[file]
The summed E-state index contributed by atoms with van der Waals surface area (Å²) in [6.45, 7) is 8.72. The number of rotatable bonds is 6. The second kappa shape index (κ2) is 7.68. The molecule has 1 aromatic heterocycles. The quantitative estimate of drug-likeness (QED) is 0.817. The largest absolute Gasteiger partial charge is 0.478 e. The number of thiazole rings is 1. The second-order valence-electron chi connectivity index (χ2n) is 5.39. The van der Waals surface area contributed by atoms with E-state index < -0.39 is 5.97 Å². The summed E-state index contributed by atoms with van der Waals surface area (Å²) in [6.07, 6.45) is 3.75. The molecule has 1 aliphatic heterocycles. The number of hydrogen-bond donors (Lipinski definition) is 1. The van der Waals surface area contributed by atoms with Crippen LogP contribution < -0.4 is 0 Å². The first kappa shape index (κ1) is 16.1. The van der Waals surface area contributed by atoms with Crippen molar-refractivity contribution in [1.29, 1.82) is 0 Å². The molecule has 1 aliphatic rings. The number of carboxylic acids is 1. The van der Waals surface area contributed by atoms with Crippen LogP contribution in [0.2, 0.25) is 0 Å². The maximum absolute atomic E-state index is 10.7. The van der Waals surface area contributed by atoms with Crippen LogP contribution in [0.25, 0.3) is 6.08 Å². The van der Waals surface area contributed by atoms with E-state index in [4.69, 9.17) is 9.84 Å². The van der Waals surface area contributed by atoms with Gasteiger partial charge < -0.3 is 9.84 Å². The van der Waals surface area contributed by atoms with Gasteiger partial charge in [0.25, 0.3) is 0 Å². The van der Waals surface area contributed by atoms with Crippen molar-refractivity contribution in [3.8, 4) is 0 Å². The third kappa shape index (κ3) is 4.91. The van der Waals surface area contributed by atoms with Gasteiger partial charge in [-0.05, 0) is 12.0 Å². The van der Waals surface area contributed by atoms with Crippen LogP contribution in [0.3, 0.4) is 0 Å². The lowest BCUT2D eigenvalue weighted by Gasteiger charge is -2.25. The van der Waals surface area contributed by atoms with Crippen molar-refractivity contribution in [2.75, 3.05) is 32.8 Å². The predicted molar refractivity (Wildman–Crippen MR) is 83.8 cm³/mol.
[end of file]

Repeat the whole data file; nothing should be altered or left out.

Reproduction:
The summed E-state index contributed by atoms with van der Waals surface area (Å²) in [6.45, 7) is 8.72. The number of rotatable bonds is 6. The second kappa shape index (κ2) is 7.68. The molecule has 1 aromatic heterocycles. The quantitative estimate of drug-likeness (QED) is 0.817. The largest absolute Gasteiger partial charge is 0.478 e. The number of thiazole rings is 1. The second-order valence-electron chi connectivity index (χ2n) is 5.39. The van der Waals surface area contributed by atoms with E-state index < -0.39 is 5.97 Å². The summed E-state index contributed by atoms with van der Waals surface area (Å²) in [6.07, 6.45) is 3.75. The molecule has 1 aliphatic heterocycles. The number of hydrogen-bond donors (Lipinski definition) is 1. The van der Waals surface area contributed by atoms with Crippen LogP contribution < -0.4 is 0 Å². The first kappa shape index (κ1) is 16.1. The van der Waals surface area contributed by atoms with Crippen molar-refractivity contribution in [1.29, 1.82) is 0 Å². The molecule has 1 aliphatic rings. The number of carboxylic acids is 1. The van der Waals surface area contributed by atoms with Crippen LogP contribution in [0.2, 0.25) is 0 Å². The maximum absolute atomic E-state index is 10.7. The van der Waals surface area contributed by atoms with Crippen LogP contribution in [0.25, 0.3) is 6.08 Å². The van der Waals surface area contributed by atoms with E-state index in [4.69, 9.17) is 9.84 Å². The van der Waals surface area contributed by atoms with Gasteiger partial charge < -0.3 is 9.84 Å². The van der Waals surface area contributed by atoms with Gasteiger partial charge in [0.25, 0.3) is 0 Å². The van der Waals surface area contributed by atoms with Crippen molar-refractivity contribution in [3.8, 4) is 0 Å². The third kappa shape index (κ3) is 4.91. The van der Waals surface area contributed by atoms with Gasteiger partial charge in [-0.05, 0) is 12.0 Å². The van der Waals surface area contributed by atoms with Crippen LogP contribution in [0.3, 0.4) is 0 Å². The lowest BCUT2D eigenvalue weighted by Gasteiger charge is -2.25. The van der Waals surface area contributed by atoms with Crippen molar-refractivity contribution in [2.75, 3.05) is 32.8 Å². The predicted molar refractivity (Wildman–Crippen MR) is 83.8 cm³/mol.